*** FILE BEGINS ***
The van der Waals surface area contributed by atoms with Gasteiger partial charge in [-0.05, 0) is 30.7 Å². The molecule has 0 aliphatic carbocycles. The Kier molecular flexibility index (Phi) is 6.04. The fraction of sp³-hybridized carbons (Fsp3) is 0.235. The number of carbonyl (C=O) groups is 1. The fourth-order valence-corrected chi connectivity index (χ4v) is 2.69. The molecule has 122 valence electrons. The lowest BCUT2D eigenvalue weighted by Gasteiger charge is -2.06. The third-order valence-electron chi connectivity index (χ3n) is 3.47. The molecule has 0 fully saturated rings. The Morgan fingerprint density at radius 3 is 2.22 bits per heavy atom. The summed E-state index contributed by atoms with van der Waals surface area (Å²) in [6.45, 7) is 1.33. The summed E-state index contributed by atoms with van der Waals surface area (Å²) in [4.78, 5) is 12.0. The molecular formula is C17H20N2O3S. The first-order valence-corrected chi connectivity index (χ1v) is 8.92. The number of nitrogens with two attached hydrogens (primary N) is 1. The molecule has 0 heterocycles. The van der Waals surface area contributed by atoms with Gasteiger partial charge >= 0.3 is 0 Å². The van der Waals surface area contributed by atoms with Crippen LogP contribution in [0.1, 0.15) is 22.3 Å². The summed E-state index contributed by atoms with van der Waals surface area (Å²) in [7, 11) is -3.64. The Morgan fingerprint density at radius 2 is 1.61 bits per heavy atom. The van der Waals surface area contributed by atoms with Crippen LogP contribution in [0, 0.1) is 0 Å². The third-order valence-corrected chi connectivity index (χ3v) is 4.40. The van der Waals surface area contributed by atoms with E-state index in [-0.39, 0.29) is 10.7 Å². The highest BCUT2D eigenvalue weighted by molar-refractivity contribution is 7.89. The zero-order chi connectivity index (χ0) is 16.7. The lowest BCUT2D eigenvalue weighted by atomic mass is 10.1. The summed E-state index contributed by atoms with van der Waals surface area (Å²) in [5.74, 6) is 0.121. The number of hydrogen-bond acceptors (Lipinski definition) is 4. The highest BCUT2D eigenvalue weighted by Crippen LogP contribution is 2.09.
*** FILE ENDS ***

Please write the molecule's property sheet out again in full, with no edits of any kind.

The van der Waals surface area contributed by atoms with Gasteiger partial charge in [-0.05, 0) is 30.7 Å². The molecule has 0 aliphatic carbocycles. The Kier molecular flexibility index (Phi) is 6.04. The fraction of sp³-hybridized carbons (Fsp3) is 0.235. The number of carbonyl (C=O) groups is 1. The fourth-order valence-corrected chi connectivity index (χ4v) is 2.69. The molecule has 122 valence electrons. The lowest BCUT2D eigenvalue weighted by Gasteiger charge is -2.06. The third-order valence-electron chi connectivity index (χ3n) is 3.47. The molecule has 0 fully saturated rings. The Morgan fingerprint density at radius 3 is 2.22 bits per heavy atom. The summed E-state index contributed by atoms with van der Waals surface area (Å²) in [6.45, 7) is 1.33. The summed E-state index contributed by atoms with van der Waals surface area (Å²) in [4.78, 5) is 12.0. The molecular formula is C17H20N2O3S. The first-order valence-corrected chi connectivity index (χ1v) is 8.92. The number of nitrogens with two attached hydrogens (primary N) is 1. The molecule has 0 heterocycles. The van der Waals surface area contributed by atoms with Gasteiger partial charge >= 0.3 is 0 Å². The van der Waals surface area contributed by atoms with Crippen LogP contribution in [0.1, 0.15) is 22.3 Å². The summed E-state index contributed by atoms with van der Waals surface area (Å²) in [7, 11) is -3.64. The Morgan fingerprint density at radius 2 is 1.61 bits per heavy atom. The van der Waals surface area contributed by atoms with Crippen LogP contribution in [0, 0.1) is 0 Å². The third-order valence-corrected chi connectivity index (χ3v) is 4.40. The van der Waals surface area contributed by atoms with E-state index in [-0.39, 0.29) is 10.7 Å². The highest BCUT2D eigenvalue weighted by molar-refractivity contribution is 7.89. The zero-order chi connectivity index (χ0) is 16.7. The lowest BCUT2D eigenvalue weighted by atomic mass is 10.1. The summed E-state index contributed by atoms with van der Waals surface area (Å²) in [5.74, 6) is 0.121. The number of hydrogen-bond acceptors (Lipinski definition) is 4. The highest BCUT2D eigenvalue weighted by Crippen LogP contribution is 2.09.